Cargo bikes delivering change in Headington

Cargo bikes delivering change in Headington

By Jonny Ives

In the past 12 months cargo bikes have become a common sight across Oxford. Jonny Ives went up the hill to Headington to find out what lies beneath the growth of the big bike. 

While the bike users of Headington wait patiently for low-traffic neighbourhoods (LTNs) and decent cycle infrastructure to reach them up the hill, a quiet revolution has already begun. 

Over the past 12 months, there has been a noticeable rise in cargo bikes on the roads of Headington as more people discover the convenience and enjoyment of a big bike.

Ian Callaghan was something of a pioneer when he got his Douze Messenger ten years ago. “There were one or two cargo bikes around at the time, which had made me think something similar might work for us,” Ian said. “Our two girls were still small and it made getting them to nursery and school, and me to work, so much easier and quicker.”

Life with a longtail

Lucy Little, who lives in Risinghurst, has had her Surly longtail for three years. “I don’t drive so I’ve always travelled by bike or bus,” Lucy said. “I had an ordinary bike with one child seat but it got stolen while I was pregnant and I thought a big bike to carry two kids would be a good idea. I found this one on eBay and it was the start of the love story with my bike.”

Now Lucy has three children, and the Surly is still doing great service.

Flora Bagenal also opted for a longtail, finding a Yubba Mundo second-hand and getting an e-assist kit retro-fitted by Warlands, the bike shop on the Botley Road that stocks a range of cargo-bike options. “It immediately changed everything for us,” Flora said. “We went for a longtail because we wanted to be able to do longer journeys and to be able to use it when the kids got bigger. It can carry loads up to 200 kg so it should be good for a while.”

Flora concedes that the longtail design means the passengers might get wet when it rains but for her the benefits outweigh this drawback. “It is so much quicker to take the bike rather than the car to anywhere in the city,” she said. “And you can park it right outside, which makes a big difference with small children.”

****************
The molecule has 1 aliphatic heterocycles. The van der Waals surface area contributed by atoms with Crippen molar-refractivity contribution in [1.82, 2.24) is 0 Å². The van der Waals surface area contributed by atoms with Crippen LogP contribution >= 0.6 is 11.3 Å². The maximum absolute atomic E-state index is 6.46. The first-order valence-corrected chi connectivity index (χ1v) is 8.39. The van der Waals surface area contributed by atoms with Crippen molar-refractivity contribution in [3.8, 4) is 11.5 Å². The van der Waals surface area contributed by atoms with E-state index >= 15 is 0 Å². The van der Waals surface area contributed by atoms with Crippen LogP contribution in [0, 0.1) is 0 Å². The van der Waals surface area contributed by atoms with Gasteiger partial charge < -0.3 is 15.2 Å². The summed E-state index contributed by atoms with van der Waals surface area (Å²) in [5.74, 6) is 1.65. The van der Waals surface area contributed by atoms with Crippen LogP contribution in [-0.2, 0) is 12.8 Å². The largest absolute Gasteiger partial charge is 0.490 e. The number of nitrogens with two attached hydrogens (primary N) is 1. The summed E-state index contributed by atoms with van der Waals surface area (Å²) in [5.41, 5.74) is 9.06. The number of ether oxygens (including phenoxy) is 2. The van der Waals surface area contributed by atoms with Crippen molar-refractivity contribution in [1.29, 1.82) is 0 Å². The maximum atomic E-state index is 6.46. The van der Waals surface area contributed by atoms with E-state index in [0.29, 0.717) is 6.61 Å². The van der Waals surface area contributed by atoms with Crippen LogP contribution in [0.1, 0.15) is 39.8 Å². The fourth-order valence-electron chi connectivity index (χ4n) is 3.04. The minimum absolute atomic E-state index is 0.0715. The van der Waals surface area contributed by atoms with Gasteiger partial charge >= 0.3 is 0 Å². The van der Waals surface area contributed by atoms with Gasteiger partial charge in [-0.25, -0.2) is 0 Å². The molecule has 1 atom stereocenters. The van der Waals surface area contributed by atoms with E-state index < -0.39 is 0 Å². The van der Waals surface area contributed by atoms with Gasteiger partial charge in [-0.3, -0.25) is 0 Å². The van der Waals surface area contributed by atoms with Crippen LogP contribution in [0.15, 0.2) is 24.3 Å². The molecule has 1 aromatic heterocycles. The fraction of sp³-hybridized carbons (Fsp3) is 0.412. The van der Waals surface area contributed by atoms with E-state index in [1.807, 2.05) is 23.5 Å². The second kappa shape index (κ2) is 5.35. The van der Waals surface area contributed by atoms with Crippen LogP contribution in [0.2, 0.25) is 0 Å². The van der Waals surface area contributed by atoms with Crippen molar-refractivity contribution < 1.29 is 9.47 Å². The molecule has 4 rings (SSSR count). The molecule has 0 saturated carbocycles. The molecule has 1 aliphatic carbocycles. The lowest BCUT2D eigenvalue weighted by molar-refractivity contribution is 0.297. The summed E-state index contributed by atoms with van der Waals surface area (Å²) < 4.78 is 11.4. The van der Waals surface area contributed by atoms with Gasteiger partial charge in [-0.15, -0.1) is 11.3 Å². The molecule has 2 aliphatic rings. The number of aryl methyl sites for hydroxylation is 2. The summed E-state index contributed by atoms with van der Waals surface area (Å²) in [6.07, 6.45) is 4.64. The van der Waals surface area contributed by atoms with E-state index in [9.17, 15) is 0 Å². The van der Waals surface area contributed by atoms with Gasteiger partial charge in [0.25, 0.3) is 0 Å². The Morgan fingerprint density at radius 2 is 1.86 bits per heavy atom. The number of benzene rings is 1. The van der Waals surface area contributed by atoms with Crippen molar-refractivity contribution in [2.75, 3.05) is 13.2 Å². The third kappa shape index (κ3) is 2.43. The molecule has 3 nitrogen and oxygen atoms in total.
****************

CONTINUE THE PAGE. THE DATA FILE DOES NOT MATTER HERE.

Carrying the kids with a cargo

Like the Douze, a Bakfiets cargo bike carries its load in front of the rider and offers the option of a rain tent to keep passengers safe from the weather. For Rebecca and Duncan Robertson, an e-assist Bakfiets was the way to go.

“We use it daily for dropping the kids at nursery, day trips into town and shopping,” Duncan said. “The e-assist makes it much more accessible. It opens up going into town and back up the hill for both of us. It’s like cycling with a constant tailwind and makes the journey much more comfortable.”

What to buy?

Cargo bikes outside Warlands cycle shop in Botley Road

Andy Holme at Warlands has seen sales of e-bikes and cargo bikes grow significantly in recent years. “The first question a customer might ask could be ‘What’s the cheapest option?’” Andy said, “but that’s closely followed by ‘What’s best for me?’ and ‘What’s going to last?’”

Key decisions include two wheels or three, and front or rear load. Even if they have done a lot of research, a test ride will often change a customer’s mind and e-assist options have undoubtedly transformed the market.

“People quickly realise that e-assist makes it an enjoyable experience,” Andy said. “It does make a cargo bike that much more expensive but it means it will get used.”

Ian Callaghan’s Douze has no e-assist but he acknowledges the importance of the motor in selling the concept of a cargo bike as a viable option for more people.  “Cargo bikes are the first step in reducing car dependency and electric cargo bikes make this a reality for more people,” he said. “We got rid of our second car. Other people have got rid of their only car. It shows that change is possible if you want to make it happen.”

Cyclox is planning a cargo bike event for later this summer. Check the Events page for news.


2 Responses

  1. […] inclines, the weight of Matias, me and his wheelchair, I decided to go with the most powerful pedal assist I could find. The result is that it pulls us along quite nicely and still gives me a bit of a […]

  2. […] final thing I’ve noticed about cargo-bike users is a great sense of community. When I take my children on my bike they wave and get waved at, […]

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